Waldoboro officials will revisit the 2020-2021 municipal budget amid anticipation of a drop in revenue due to coronavirus-related economic turmoil.
The Waldoboro Board of Selectmen and Waldoboro Budget Committee will meet to discuss the matter at 4 p.m., Wednesday, May 6. The time may shift to 5 depending on committee members’ availability.
The selectmen and budget committee may meet in an ambulance bay or outside in order to observe physical distancing, according to Town Manager Julie Keizer.
“I’m going to be honest. I think we are going to have to cut a significant amount of revenue,” Keizer said.
Selectman Clinton Collamore asked if Keizer wanted input from the board before the joint meeting.
“Email me if you have ideas about how to save money or on new revenue,” Keizer said.
Keizer said the town needs to consider all options, including a tax anticipation note. A tax anticipation note is a line of credit that municipalities use for cash flow while they await tax payments.
Keizer said many businesses and residents are experiencing the same economic unknowns as the town office.
“People are scared of the future and the economic insecurity doesn’t help. The economy is hurting and our people are hurting,” Keizer said.
Keizer expects a decline in both local revenues and money from the state in the form of state-municipal revenue-sharing.
“There are a lot of moving parts and the economy impacts a lot of those,” she said.
Keizer said the town expects to see less revenue from Waldoboro Emergency Medical Services and from fees and taxes for vehicle registrations.
“The governor talked about financial plans and forecasting yesterday, but we are not sure what that is going to be and need to take another look at the budget. With revenue coming down, we need to make adjustments,” Keizer said.
Keizer said the extension of the deadline to file income taxes will likely further impact state revenue.
In response to a question about federal assistance, Keizer said she does not expect direct federal assistance to towns.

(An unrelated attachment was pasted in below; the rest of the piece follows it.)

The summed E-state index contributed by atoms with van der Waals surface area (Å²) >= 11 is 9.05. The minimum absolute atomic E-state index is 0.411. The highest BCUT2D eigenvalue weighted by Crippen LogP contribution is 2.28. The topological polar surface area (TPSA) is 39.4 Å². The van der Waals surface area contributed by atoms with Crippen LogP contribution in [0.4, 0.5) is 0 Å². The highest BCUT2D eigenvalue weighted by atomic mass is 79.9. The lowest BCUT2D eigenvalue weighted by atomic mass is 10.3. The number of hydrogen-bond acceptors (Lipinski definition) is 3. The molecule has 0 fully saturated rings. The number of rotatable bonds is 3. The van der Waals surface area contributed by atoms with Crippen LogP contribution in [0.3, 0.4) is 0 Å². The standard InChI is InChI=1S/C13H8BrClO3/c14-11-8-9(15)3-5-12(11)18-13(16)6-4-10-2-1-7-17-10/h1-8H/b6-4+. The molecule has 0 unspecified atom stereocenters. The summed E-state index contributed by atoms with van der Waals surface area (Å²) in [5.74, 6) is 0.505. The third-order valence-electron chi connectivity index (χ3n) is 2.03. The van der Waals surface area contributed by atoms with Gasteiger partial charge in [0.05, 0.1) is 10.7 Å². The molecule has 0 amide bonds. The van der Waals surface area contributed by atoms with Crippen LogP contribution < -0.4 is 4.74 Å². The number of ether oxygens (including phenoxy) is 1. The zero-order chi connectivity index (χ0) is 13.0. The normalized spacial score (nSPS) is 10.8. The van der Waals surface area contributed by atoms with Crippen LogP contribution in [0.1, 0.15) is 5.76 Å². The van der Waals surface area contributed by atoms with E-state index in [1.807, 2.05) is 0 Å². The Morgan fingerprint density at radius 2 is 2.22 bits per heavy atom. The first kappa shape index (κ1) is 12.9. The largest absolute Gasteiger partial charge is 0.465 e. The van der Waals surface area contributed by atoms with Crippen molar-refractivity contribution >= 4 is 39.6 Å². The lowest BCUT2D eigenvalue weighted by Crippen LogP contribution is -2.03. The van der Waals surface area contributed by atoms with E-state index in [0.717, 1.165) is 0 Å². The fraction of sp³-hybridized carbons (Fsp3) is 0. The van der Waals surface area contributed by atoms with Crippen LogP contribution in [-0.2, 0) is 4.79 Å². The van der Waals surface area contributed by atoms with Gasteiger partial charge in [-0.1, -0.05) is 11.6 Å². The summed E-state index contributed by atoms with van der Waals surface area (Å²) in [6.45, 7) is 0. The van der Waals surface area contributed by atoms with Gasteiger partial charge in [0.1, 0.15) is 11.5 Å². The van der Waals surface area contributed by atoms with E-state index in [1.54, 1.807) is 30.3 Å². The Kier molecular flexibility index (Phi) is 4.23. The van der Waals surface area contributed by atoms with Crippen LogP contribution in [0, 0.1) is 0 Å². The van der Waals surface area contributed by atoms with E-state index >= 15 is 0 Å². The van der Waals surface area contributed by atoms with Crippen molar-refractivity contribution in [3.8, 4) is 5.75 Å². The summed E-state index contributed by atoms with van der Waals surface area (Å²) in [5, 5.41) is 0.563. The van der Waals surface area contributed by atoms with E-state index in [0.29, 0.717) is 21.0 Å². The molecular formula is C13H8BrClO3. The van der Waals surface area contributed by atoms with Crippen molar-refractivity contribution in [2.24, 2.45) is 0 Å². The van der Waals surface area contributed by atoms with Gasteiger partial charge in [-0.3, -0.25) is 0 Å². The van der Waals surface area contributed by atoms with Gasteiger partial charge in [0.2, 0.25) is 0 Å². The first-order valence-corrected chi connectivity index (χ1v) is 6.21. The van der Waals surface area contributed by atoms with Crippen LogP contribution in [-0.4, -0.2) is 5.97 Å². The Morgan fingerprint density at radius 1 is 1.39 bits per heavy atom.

“I don’t anticipate direct federal funding to towns, but for money the state gets, how and in what way they distribute it is something we need to keep an eye on with the help of our representative and senator,” Keizer said.
Keizer said she cut hours for nonessential staff at the town office to reduce the 2020-2021 budget for administration.
“We had across-the-board cuts. I looked at individual positions and made the best decisions I could. Everyone experienced a reduction in hours of some type,” Keizer said.
“Our employees have been incredibly understanding in this difficult time, when we are cutting hours. They weren’t happy about it, but they understand why,” Keizer said.
Keizer said she would forgo a contractual raise for herself, set to take effect in May.
“I don’t feel it is appropriate to take the increase during this time and am absolving you of the contract increase until we can afford it,” she said.
Keizer said she would let the selectmen decide if she should also reduce her hours.
Keizer thanked the heads of the town’s EMS, fire, and police departments, saying they responded promptly to a memo with ideas for how to save money.
In response to a question from the public on whether the due date for property tax payments will change, Keizer said they have not.
“People who are able to pay need to do so. We need money coming in,” said Robert Butler, chair of the board of selectmen.